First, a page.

Life Eat & Drink South American coconut fish stew

South American coconut fish stew

Hardie Grant
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Its African influence can be seen with the addition of coconut milk and dendè oil. Moqueca, although not a grilled dish, can accompany a selection of grilled sides and starters for a South American–style celebration.

It is served here with pirao, a tasty gravy made from the moqueca’s flavoursome stock and thickened with manioc flour.


2kg whole snapper or kingfish, cleaned and scaled, cut into 2.5 cm thick steaks
1 lemon, juiced
4 garlic cloves, crushed
2 teaspoons sea salt
300g dried shrimp
400ml tinned coconut milk
2 1/2 cups fish stock
3 large brown onions, sliced into 1.5 cm-thick rounds
5 tomatoes, sliced into 1.5 cm-thick rounds
1/2 green capsicum, seeded and sliced into 1.5 cm-thick rounds
1/2 yellow capsicum, seeded and sliced into 1.5 cm-thick rounds
1/2 red capsicum, seeded and sliced into 1.5 cm-thick rounds
800g raw prawns, peeled, deveined and tails removed
1 cup dende oil, (see note)
1 long red chilli, thinly sliced
2 large handfuls coriander leaves, chopped
250g manioc flour


1. To make the moqueca, place the fish steaks in a non-reactive bowl. Add the lemon juice, garlic and sea salt and toss to coat. Cover and leave to marinate in the refrigerator for 30 minutes.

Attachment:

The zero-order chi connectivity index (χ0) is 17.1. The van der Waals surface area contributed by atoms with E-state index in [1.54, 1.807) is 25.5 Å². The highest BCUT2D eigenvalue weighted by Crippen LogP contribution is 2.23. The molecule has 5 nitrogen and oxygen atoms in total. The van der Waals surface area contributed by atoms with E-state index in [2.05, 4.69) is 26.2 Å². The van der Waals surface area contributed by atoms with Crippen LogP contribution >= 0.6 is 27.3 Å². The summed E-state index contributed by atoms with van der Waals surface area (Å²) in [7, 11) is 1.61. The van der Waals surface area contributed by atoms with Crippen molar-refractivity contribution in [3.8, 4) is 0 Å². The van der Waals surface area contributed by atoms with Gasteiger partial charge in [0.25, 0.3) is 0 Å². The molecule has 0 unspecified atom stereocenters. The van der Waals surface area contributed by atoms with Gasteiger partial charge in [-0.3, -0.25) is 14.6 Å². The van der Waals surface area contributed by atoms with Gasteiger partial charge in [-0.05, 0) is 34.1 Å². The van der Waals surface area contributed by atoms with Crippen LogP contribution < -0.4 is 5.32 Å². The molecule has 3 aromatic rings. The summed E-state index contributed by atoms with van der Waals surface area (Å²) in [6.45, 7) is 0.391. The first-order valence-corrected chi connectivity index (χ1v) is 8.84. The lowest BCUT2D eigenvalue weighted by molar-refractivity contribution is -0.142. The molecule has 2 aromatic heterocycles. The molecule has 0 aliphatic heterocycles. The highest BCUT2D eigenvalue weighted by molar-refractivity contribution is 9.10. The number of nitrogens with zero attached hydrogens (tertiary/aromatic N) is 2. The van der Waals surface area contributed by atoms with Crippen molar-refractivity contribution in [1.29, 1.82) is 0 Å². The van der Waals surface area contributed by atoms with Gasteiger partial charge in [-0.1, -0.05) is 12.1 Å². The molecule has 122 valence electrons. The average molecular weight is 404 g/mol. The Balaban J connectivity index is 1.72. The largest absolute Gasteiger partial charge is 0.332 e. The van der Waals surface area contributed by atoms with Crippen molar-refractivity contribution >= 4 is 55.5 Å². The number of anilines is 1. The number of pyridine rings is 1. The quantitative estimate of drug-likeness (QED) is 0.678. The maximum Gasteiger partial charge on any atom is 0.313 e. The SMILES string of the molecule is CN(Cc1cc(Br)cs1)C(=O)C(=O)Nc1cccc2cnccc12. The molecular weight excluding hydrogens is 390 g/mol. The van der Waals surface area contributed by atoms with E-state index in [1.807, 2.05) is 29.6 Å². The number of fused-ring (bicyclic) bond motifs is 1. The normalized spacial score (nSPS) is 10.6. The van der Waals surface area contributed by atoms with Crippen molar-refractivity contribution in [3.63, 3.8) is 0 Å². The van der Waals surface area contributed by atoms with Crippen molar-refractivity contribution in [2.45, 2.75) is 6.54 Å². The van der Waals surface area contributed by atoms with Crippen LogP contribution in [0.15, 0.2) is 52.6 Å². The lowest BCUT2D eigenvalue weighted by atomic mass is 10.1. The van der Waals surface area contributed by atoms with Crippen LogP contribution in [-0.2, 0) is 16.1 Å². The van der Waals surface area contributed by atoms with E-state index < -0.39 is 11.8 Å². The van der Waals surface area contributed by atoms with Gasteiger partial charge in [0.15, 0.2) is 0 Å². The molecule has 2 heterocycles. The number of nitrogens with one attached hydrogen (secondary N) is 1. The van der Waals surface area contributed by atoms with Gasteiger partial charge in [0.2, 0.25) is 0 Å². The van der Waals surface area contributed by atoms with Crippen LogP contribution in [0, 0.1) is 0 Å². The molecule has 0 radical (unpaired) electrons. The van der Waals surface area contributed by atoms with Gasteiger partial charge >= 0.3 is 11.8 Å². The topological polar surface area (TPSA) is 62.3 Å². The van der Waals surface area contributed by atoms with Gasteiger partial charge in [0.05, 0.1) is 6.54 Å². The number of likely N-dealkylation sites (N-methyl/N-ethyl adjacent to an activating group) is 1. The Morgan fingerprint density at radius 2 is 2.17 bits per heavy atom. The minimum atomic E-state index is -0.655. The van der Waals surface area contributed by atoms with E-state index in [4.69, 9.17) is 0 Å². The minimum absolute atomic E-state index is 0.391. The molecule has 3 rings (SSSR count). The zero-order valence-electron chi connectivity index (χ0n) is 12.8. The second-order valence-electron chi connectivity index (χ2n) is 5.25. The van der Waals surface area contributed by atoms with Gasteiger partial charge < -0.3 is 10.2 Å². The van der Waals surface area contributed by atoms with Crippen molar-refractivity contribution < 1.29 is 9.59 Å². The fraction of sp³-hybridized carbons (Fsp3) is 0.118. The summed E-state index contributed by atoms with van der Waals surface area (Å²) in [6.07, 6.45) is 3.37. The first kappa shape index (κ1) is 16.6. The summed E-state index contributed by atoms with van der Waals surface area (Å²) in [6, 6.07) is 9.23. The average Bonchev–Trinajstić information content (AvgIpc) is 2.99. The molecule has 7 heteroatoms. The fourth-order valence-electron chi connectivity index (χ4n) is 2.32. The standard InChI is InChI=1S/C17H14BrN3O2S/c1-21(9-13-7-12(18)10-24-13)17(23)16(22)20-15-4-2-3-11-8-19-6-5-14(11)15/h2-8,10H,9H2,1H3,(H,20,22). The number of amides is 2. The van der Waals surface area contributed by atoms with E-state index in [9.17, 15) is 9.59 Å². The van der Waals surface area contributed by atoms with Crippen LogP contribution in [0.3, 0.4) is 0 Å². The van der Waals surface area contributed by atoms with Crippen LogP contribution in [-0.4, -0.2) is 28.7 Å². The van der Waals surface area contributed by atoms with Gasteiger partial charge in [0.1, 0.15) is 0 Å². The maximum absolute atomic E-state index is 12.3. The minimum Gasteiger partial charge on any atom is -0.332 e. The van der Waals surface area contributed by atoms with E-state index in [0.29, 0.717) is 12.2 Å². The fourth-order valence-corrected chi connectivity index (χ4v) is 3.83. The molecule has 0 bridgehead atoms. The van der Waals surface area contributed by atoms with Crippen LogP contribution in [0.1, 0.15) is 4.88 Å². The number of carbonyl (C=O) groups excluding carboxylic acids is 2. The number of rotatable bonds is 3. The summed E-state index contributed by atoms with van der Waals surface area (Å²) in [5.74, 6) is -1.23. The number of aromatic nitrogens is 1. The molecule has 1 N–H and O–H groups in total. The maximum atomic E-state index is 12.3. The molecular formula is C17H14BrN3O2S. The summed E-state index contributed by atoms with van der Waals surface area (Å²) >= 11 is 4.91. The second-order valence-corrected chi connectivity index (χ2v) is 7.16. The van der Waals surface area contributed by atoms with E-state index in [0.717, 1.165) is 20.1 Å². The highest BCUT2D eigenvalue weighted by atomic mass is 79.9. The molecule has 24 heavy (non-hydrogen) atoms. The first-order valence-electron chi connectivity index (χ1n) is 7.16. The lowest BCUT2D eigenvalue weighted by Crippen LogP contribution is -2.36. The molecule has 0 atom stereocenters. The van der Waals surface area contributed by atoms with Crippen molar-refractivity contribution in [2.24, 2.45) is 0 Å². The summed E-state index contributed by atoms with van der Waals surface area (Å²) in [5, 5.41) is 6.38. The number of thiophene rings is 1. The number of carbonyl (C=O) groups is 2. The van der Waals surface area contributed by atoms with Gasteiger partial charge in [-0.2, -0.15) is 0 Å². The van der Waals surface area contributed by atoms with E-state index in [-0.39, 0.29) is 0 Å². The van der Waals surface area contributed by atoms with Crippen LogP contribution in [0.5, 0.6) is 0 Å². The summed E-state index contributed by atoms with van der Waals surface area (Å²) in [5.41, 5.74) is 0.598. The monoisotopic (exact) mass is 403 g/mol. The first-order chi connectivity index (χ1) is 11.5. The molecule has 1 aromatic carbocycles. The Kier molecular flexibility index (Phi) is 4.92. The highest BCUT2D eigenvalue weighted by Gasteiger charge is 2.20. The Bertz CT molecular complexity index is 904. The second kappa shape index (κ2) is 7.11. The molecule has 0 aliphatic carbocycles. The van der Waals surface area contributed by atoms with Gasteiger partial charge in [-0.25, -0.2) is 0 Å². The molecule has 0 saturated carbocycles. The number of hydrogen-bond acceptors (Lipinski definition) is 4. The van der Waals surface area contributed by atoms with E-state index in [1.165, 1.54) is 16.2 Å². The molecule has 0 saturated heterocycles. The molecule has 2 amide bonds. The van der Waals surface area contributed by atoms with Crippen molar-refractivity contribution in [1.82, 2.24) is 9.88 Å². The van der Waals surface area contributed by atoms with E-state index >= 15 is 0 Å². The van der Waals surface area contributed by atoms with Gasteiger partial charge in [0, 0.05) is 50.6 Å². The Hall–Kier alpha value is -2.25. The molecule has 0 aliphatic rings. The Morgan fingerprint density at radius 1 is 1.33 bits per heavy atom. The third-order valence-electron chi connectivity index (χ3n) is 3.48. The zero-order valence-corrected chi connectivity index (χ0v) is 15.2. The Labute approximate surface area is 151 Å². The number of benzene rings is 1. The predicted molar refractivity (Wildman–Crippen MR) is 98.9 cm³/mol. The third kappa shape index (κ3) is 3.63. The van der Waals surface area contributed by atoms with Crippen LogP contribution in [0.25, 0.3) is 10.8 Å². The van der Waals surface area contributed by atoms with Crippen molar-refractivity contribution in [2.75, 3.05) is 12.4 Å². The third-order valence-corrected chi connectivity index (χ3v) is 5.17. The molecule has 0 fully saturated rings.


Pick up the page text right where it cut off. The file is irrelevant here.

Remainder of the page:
2. Place the dried shrimp in a food processor and process until finely chopped. Add the coconut milk and blend to combine. Transfer to a medium-sized saucepan over low heat and add the stock.

3. Arrange half of the onion, tomato and capsicum in layers in the base of a large cast-iron or heavy-based saucepan. Arrange the fish steaks and prawns over the top and pour over the marinade. Arrange the remaining onion, tomato and capsicum in another layer over the top and pour over the heated stock mixture and dendè oil. Sprinkle the chilli and coriander over the top, set the pan over medium heat and bring to the boil. Reduce the heat to low, cover, and cook for 10 minutes, or until the fish flakes easily and the prawns have changed colour. Season with sea salt and freshly ground black pepper. Keep warm until ready to serve.

4. To make the pirao, transfer 1¾ cups of the moqueca liquid into a separate saucepan. Stir in the manioc flour to make a thick gravy-like paste. If the mixture is too runny, continue cooking over low heat for 2–3 minutes, or add a little water if it is too thick.

5. Serve the moqueca with the pirao and Brazilian rice.


• Dendè oil is an African oil made from the fruit of the palm tree. It is high in carotene and bright orange in colour. It can be sourced from specialist Latin American, African and Middle Eastern food stores. It creates the characteristic yellow colour of the moqueca.

From South American Grill by Rachael Lane

south american grill

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